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Jazz to trade Diante Garrett to Toronto for Steve Novak, 2nd-round pick

Published: Friday, July 4 2014 4:00 p.m. MDT

Los Angeles Lakers' Kobe Bryant attempts to block a shot from behind Toronto Raptors' Steve Novak, right, as Lakers' head coach Mike D'Antoni, left, looks on during the second half of an NBA basketball game in Los Angeles, Sunday, Dec. 8, 2013. It was Bryant's first game back after a torn left Achilles tendon injury on April 12th and the Raptors won 106-94. (AP Photo/Danny Moloshok) (Danny Moloshok, ASSOCIATED PRESS) Los Angeles Lakers' Kobe Bryant attempts to block a shot from behind Toronto Raptors' Steve Novak, right, as Lakers' head coach Mike D'Antoni, left, looks on during the second half of an NBA basketball game in Los Angeles, Sunday, Dec. 8, 2013. It was Bryant's first game back after a torn left Achilles tendon injury on April 12th and the Raptors won 106-94. (AP Photo/Danny Moloshok) (Danny Moloshok, ASSOCIATED PRESS)

SALT LAKE CITY — The Utah Jazz added some small fireworks to Fourth of July celebrations.

In between Friday morning parades and the night's light shows, the Jazz agreed to trade guard Diante Garrett to the Toronto Raptors in exchange for sharpshooter Steve Novak and a future second-round pick, sources confirmed to the Deseret News.

The swap, first reported by Yahoo Sports, cannot be made official until the NBA's moratorium ends on July 10.

The Jazz weren't expected to be major players going into the free agency period, which began on Monday night, but the team was looking to find a sharpshooting veteran big man.

Novak, a 6-foot-10 forward, fits that bill for the Jazz.

Utah Jazz guard Diante Garrett (8) dishes a pass during a game at EnergySolutions Arena on Saturday, March 22, 2014.  (Matt Gade, Deseret News) Utah Jazz guard Diante Garrett (8) dishes a pass during a game at EnergySolutions Arena on Saturday, March 22, 2014. (Matt Gade, Deseret News)

Although the journeyman has only averaged 5.0 points over his eight-year career, the 31-year-old Marquette product has shot 43.2 percent from 3-point territory in the NBA.

It's uncertain if the Jazz will continue to pursue free agent forward Marvin Williams, whom the team has reached out to this week. The 6-foot-9 Williams played an appreciated role as a stretch-four player and was a valued locker room presence in Utah for his two seasons.

A tweet sent Friday afternoon by TNT's David Aldridge makes it seem unlikely the Jazz remain interested in Williams: "Marvin Williams solidly on 'next' line for threes after top four/five. Talking with Spurs, Heat, Wizards, Hornets, Clips, Magic, Suns."

Garrett was a D-League success story this past season for Utah after being called up from the Iowa Energy in November. The 6-foot-4 playmaker eventually became rookie Trey Burke's primary backup and ended up averaging 3.5 points and 1.7 assists for Utah.

Utah Jazz guard Diante Garrett (8) is guarded by Los Angeles Lakers guard Kendall Marshall (12) as the Utah Jazz play the Los Angeles Lakers in the last home NBA basketball game of the season Monday, April 14, 2014,  in Salt Lake City.   (Tom Smart, Deseret News) Utah Jazz guard Diante Garrett (8) is guarded by Los Angeles Lakers guard Kendall Marshall (12) as the Utah Jazz play the Los Angeles Lakers in the last home NBA basketball game of the season Monday, April 14, 2014, in Salt Lake City. (Tom Smart, Deseret News)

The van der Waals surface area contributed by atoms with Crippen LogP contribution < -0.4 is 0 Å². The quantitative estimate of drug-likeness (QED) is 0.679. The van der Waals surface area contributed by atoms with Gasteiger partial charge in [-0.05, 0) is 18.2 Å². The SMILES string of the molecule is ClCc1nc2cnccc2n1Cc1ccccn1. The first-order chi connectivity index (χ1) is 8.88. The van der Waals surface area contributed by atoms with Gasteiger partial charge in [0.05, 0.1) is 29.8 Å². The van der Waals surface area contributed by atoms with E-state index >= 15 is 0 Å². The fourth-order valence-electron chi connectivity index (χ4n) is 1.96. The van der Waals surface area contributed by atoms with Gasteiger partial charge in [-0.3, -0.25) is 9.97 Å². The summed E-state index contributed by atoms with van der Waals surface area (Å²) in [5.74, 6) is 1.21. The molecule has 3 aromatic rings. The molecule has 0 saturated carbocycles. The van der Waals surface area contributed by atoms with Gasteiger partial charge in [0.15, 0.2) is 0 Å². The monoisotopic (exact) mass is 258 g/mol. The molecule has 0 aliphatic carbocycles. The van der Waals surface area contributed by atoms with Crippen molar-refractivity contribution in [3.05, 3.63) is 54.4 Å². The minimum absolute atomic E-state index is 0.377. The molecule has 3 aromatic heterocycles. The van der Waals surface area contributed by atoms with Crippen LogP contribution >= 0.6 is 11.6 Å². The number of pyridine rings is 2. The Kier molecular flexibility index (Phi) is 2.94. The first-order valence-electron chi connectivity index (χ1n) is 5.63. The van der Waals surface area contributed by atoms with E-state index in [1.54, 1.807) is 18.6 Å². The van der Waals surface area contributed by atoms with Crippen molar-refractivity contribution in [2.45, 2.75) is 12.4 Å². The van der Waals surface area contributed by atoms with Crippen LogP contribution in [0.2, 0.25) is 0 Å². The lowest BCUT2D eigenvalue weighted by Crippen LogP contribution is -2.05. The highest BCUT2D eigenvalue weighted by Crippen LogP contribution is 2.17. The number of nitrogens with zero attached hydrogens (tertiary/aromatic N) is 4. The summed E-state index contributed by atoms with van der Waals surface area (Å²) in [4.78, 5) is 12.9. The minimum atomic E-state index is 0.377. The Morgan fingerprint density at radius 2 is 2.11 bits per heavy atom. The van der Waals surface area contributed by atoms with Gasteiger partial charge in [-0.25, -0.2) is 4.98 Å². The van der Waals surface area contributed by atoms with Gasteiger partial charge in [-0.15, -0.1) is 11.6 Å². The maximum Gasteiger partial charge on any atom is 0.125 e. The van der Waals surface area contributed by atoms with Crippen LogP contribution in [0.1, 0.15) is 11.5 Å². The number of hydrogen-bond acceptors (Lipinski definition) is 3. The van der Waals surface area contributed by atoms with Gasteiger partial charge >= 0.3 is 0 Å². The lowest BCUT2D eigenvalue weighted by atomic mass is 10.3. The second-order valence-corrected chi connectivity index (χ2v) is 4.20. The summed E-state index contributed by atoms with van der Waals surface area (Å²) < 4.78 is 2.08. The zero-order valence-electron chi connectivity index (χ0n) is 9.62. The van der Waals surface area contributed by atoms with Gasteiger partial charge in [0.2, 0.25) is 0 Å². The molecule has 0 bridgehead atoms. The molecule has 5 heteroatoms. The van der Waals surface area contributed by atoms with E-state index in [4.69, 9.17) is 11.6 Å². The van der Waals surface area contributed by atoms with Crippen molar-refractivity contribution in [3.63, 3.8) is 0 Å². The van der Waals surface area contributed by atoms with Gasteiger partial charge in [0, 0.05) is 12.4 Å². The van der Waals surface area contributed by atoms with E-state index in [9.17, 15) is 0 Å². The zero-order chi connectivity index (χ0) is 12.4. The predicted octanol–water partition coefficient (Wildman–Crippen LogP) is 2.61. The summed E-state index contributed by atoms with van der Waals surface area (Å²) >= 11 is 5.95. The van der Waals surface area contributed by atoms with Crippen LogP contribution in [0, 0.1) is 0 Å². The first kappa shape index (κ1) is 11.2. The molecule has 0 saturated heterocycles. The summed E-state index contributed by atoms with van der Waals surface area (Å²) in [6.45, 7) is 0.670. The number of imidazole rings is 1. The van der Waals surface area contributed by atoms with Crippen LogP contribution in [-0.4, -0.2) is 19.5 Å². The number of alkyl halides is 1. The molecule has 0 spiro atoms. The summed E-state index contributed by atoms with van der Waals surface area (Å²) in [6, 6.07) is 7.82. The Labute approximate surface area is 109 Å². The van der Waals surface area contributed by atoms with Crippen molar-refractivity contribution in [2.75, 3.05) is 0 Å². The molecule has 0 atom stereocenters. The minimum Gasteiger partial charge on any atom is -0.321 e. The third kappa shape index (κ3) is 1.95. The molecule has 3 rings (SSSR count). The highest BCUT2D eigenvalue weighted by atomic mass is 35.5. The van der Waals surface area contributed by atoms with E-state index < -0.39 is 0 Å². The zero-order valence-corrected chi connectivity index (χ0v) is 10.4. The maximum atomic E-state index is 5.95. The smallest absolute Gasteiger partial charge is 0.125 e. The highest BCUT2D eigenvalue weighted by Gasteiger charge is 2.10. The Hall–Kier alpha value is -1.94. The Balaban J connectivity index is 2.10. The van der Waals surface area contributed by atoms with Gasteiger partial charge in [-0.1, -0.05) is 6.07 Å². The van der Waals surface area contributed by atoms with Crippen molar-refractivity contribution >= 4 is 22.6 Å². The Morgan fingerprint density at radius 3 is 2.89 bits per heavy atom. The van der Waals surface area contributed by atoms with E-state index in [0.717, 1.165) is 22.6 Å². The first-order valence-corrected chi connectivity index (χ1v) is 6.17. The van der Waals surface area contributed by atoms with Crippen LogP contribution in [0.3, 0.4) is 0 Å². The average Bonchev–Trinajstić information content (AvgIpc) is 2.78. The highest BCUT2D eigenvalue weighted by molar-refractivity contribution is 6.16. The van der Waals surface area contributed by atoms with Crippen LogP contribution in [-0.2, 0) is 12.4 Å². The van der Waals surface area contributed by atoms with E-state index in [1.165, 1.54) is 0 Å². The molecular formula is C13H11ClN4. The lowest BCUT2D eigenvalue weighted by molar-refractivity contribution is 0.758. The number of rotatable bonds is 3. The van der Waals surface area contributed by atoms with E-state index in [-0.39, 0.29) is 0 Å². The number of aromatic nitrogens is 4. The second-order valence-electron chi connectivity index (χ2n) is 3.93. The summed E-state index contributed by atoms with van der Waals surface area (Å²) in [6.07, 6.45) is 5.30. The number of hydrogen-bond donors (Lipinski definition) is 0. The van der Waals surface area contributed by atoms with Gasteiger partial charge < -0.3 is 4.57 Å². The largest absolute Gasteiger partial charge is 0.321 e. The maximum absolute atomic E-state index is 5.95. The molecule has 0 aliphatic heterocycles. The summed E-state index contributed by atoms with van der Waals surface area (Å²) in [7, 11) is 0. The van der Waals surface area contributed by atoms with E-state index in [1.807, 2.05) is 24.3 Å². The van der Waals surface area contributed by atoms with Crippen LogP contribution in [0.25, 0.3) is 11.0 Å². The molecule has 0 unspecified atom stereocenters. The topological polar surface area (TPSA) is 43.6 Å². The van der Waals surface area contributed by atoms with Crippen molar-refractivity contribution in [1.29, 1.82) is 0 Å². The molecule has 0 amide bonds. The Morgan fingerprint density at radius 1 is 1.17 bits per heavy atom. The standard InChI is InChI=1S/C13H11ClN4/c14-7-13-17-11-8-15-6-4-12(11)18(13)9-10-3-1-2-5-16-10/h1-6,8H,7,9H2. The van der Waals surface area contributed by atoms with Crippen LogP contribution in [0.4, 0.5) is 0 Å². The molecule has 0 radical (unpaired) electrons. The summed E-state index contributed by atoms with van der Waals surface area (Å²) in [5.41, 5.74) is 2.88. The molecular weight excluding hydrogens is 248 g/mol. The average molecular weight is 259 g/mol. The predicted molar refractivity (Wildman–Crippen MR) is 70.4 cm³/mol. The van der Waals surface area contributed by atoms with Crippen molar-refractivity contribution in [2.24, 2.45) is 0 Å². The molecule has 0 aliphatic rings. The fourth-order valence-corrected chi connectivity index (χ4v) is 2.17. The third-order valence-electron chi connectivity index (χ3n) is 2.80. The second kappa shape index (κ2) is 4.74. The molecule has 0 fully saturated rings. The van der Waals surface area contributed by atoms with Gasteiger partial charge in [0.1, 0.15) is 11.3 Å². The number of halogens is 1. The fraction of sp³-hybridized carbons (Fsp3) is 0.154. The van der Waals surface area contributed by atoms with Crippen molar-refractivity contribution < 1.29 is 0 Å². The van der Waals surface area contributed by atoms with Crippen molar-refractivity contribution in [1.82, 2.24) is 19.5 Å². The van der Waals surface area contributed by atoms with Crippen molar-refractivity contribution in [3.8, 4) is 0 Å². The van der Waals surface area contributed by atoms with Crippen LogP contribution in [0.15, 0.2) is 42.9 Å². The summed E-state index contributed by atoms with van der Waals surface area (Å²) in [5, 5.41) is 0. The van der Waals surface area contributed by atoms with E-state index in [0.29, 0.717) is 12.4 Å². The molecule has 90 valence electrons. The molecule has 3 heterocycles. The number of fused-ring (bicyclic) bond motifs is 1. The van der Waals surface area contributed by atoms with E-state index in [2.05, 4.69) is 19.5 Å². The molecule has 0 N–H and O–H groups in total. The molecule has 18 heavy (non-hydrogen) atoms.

Garrett, who was planning on participating with the Jazz in the NBA Summer League, had a non-guaranteed contract for $915,000 for the 2014-15 season, but Yahoo reported that he will be waived after this deal is finalized. Per CBA rules, Garrett could not rejoin the Jazz until 2015-16.

The move still leaves the Jazz with five backcourt players under contract for this season, including point guards Burke, No. 5 draft pick Dante Exum, veteran John Lucas III, and shooting guards Alec Burks and Ian Clark.

This transaction isn't on the scale of the salary dump the Jazz helped Golden State pull off last summer when Utah received two first-round picks, multiple second-rounders and cash in exchange for taking on $24 million worth of expiring contracts of Richard Jefferson, Andris Biedrins and Brandon Rush.

However, the move will clear up some payroll space for Toronto and help the Jazz inch closer to the salary cap floor of $53.7 million. The team currently has about $39.3 million in salary for 2014-15 for 13 players (not all guaranteed contracts), not including Gordon Hayward.

Toronto Raptors' Steve Novak shoots the ball in front of Los Angeles Lakers' Jodie Meeks, left, as Raptors' DeMar DeRozan, right, looks on during the first quarter of an NBA basketball game in Los Angeles, Sunday, Dec. 8, 2013. (AP Photo/Danny Moloshok) (Danny Moloshok, AP) Toronto Raptors' Steve Novak shoots the ball in front of Los Angeles Lakers' Jodie Meeks, left, as Raptors' DeMar DeRozan, right, looks on during the first quarter of an NBA basketball game in Los Angeles, Sunday, Dec. 8, 2013. (AP Photo/Danny Moloshok) (Danny Moloshok, AP)

Novak has two years and $7.2 million remaining on his contract, including $3.4 million this season.

Utah's main priority in this free agency period remains the same: re-sign restricted free agent Hayward to a long-term deal. He will reportedly visit Charlotte next week, but sources continue to insist that the Jazz are intent on matching any offers made to the 24-year-old swingman.

Novak's best season came in 2012-13 when he averaged 8.8 points on 47.8 percent shooting for the New York Knicks. He only averaged 3.3 points and 10 minutes in 54 games last season after being traded to the Raptors from New York. He scored a season-high 20 points with five 3-pointers against the Jazz for the Knicks at Madison Square Garden in March 2013.

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